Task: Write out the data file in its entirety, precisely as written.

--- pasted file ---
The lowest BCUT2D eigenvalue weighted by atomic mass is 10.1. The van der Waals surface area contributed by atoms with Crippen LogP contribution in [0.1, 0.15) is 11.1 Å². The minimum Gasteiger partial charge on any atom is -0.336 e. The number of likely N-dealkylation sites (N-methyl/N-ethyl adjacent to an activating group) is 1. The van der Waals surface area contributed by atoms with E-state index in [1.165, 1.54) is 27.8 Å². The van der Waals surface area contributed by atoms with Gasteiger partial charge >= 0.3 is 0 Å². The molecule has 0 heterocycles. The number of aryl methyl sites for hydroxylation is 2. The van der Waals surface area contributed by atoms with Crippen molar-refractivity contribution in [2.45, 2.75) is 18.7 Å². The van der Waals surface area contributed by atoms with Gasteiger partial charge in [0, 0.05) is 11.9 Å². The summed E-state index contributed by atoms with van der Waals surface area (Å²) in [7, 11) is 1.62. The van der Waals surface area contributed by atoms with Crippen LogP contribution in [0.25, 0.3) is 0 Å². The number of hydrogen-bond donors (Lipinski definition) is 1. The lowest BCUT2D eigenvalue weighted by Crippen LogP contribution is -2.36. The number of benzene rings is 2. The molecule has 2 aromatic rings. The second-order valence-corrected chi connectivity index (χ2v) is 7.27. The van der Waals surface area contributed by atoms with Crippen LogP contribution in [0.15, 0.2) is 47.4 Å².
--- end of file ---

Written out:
The lowest BCUT2D eigenvalue weighted by atomic mass is 10.1. The van der Waals surface area contributed by atoms with Crippen LogP contribution in [0.1, 0.15) is 11.1 Å². The minimum Gasteiger partial charge on any atom is -0.336 e. The number of likely N-dealkylation sites (N-methyl/N-ethyl adjacent to an activating group) is 1. The van der Waals surface area contributed by atoms with E-state index in [1.165, 1.54) is 27.8 Å². The van der Waals surface area contributed by atoms with Gasteiger partial charge >= 0.3 is 0 Å². The molecule has 0 heterocycles. The number of aryl methyl sites for hydroxylation is 2. The van der Waals surface area contributed by atoms with Crippen molar-refractivity contribution in [2.45, 2.75) is 18.7 Å². The van der Waals surface area contributed by atoms with Gasteiger partial charge in [0, 0.05) is 11.9 Å². The summed E-state index contributed by atoms with van der Waals surface area (Å²) in [7, 11) is 1.62. The van der Waals surface area contributed by atoms with Crippen LogP contribution in [0.25, 0.3) is 0 Å². The number of hydrogen-bond donors (Lipinski definition) is 1. The lowest BCUT2D eigenvalue weighted by Crippen LogP contribution is -2.36. The number of benzene rings is 2. The molecule has 2 aromatic rings. The second-order valence-corrected chi connectivity index (χ2v) is 7.27. The van der Waals surface area contributed by atoms with Crippen LogP contribution in [0.15, 0.2) is 47.4 Å².